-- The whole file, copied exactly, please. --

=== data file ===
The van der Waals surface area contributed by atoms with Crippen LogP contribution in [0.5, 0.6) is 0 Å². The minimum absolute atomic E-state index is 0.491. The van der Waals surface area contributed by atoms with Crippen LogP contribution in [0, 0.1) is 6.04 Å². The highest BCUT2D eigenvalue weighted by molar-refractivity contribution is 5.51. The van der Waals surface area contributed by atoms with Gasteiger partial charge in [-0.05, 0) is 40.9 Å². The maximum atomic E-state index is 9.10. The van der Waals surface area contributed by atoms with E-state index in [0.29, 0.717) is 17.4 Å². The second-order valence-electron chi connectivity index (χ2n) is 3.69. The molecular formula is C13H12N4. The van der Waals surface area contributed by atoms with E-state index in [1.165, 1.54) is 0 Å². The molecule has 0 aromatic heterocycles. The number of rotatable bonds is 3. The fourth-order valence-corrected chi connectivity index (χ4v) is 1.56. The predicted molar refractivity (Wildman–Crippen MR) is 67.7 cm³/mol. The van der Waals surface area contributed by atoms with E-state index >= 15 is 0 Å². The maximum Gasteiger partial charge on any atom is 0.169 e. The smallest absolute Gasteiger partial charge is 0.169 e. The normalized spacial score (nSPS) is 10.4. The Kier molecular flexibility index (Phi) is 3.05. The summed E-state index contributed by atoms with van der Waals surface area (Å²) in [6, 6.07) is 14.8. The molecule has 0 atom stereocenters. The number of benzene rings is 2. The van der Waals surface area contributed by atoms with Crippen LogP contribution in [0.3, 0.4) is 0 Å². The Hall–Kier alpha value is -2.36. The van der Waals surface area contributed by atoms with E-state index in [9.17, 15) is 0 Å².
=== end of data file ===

The van der Waals surface area contributed by atoms with Crippen LogP contribution in [0.5, 0.6) is 0 Å². The minimum absolute atomic E-state index is 0.491. The van der Waals surface area contributed by atoms with Crippen LogP contribution in [0, 0.1) is 6.04 Å². The highest BCUT2D eigenvalue weighted by molar-refractivity contribution is 5.51. The van der Waals surface area contributed by atoms with Gasteiger partial charge in [-0.05, 0) is 40.9 Å². The maximum atomic E-state index is 9.10. The van der Waals surface area contributed by atoms with E-state index in [0.29, 0.717) is 17.4 Å². The second-order valence-electron chi connectivity index (χ2n) is 3.69. The molecular formula is C13H12N4. The van der Waals surface area contributed by atoms with E-state index in [1.165, 1.54) is 0 Å². The molecule has 0 aromatic heterocycles. The number of rotatable bonds is 3. The fourth-order valence-corrected chi connectivity index (χ4v) is 1.56. The predicted molar refractivity (Wildman–Crippen MR) is 67.7 cm³/mol. The van der Waals surface area contributed by atoms with E-state index >= 15 is 0 Å². The maximum Gasteiger partial charge on any atom is 0.169 e. The smallest absolute Gasteiger partial charge is 0.169 e. The normalized spacial score (nSPS) is 10.4. The Kier molecular flexibility index (Phi) is 3.05. The summed E-state index contributed by atoms with van der Waals surface area (Å²) in [6, 6.07) is 14.8. The molecule has 0 atom stereocenters. The number of benzene rings is 2. The van der Waals surface area contributed by atoms with Crippen LogP contribution in [0.3, 0.4) is 0 Å². The Hall–Kier alpha value is -2.36. The van der Waals surface area contributed by atoms with E-state index in [9.17, 15) is 0 Å².